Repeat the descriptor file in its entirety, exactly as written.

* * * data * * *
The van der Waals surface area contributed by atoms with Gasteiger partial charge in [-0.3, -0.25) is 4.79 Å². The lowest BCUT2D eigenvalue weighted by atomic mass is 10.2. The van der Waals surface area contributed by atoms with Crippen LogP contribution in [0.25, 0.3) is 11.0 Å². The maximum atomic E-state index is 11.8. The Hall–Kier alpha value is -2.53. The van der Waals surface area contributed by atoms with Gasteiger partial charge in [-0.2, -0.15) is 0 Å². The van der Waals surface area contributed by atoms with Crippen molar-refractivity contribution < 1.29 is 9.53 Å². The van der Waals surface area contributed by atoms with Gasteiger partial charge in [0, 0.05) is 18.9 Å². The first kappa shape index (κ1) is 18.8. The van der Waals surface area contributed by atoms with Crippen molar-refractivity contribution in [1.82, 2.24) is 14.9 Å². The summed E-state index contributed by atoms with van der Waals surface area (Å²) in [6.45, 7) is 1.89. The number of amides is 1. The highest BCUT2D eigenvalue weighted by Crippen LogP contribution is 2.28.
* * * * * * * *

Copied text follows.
The van der Waals surface area contributed by atoms with Gasteiger partial charge in [-0.3, -0.25) is 4.79 Å². The lowest BCUT2D eigenvalue weighted by atomic mass is 10.2. The van der Waals surface area contributed by atoms with Crippen LogP contribution in [0.25, 0.3) is 11.0 Å². The maximum atomic E-state index is 11.8. The Hall–Kier alpha value is -2.53. The van der Waals surface area contributed by atoms with Gasteiger partial charge in [-0.2, -0.15) is 0 Å². The van der Waals surface area contributed by atoms with Crippen molar-refractivity contribution < 1.29 is 9.53 Å². The van der Waals surface area contributed by atoms with Gasteiger partial charge in [0, 0.05) is 18.9 Å². The first kappa shape index (κ1) is 18.8. The van der Waals surface area contributed by atoms with Crippen molar-refractivity contribution in [1.82, 2.24) is 14.9 Å². The summed E-state index contributed by atoms with van der Waals surface area (Å²) in [6.45, 7) is 1.89. The number of amides is 1. The highest BCUT2D eigenvalue weighted by Crippen LogP contribution is 2.28.